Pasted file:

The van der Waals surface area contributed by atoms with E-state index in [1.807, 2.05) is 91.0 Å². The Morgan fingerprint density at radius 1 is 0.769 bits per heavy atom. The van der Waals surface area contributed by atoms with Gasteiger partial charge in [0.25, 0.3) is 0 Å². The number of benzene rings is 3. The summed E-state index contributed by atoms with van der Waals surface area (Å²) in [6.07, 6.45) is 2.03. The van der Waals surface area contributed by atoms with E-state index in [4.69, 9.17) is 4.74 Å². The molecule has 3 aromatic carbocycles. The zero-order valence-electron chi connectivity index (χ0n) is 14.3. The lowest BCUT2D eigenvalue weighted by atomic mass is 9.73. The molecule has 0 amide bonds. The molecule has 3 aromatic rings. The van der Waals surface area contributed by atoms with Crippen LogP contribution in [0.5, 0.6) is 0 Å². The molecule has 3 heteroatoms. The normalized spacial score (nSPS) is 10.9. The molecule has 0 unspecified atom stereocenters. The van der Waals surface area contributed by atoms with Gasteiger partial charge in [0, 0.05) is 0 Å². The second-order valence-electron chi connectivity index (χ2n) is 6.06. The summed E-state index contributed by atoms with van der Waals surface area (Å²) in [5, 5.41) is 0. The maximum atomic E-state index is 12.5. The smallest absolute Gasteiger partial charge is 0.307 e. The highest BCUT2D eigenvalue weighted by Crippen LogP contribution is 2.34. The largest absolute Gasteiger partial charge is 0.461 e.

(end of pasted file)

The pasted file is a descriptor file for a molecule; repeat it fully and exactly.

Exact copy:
The van der Waals surface area contributed by atoms with E-state index in [1.807, 2.05) is 91.0 Å². The Morgan fingerprint density at radius 1 is 0.769 bits per heavy atom. The van der Waals surface area contributed by atoms with Gasteiger partial charge in [0.25, 0.3) is 0 Å². The number of benzene rings is 3. The summed E-state index contributed by atoms with van der Waals surface area (Å²) in [6.07, 6.45) is 2.03. The van der Waals surface area contributed by atoms with E-state index in [4.69, 9.17) is 4.74 Å². The molecule has 3 aromatic carbocycles. The zero-order valence-electron chi connectivity index (χ0n) is 14.3. The lowest BCUT2D eigenvalue weighted by atomic mass is 9.73. The molecule has 0 amide bonds. The molecule has 3 aromatic rings. The van der Waals surface area contributed by atoms with Crippen LogP contribution in [0.5, 0.6) is 0 Å². The molecule has 3 heteroatoms. The normalized spacial score (nSPS) is 10.9. The molecule has 0 unspecified atom stereocenters. The van der Waals surface area contributed by atoms with Gasteiger partial charge in [0, 0.05) is 0 Å². The second-order valence-electron chi connectivity index (χ2n) is 6.06. The summed E-state index contributed by atoms with van der Waals surface area (Å²) in [5, 5.41) is 0. The maximum atomic E-state index is 12.5. The smallest absolute Gasteiger partial charge is 0.307 e. The highest BCUT2D eigenvalue weighted by Crippen LogP contribution is 2.34. The largest absolute Gasteiger partial charge is 0.461 e.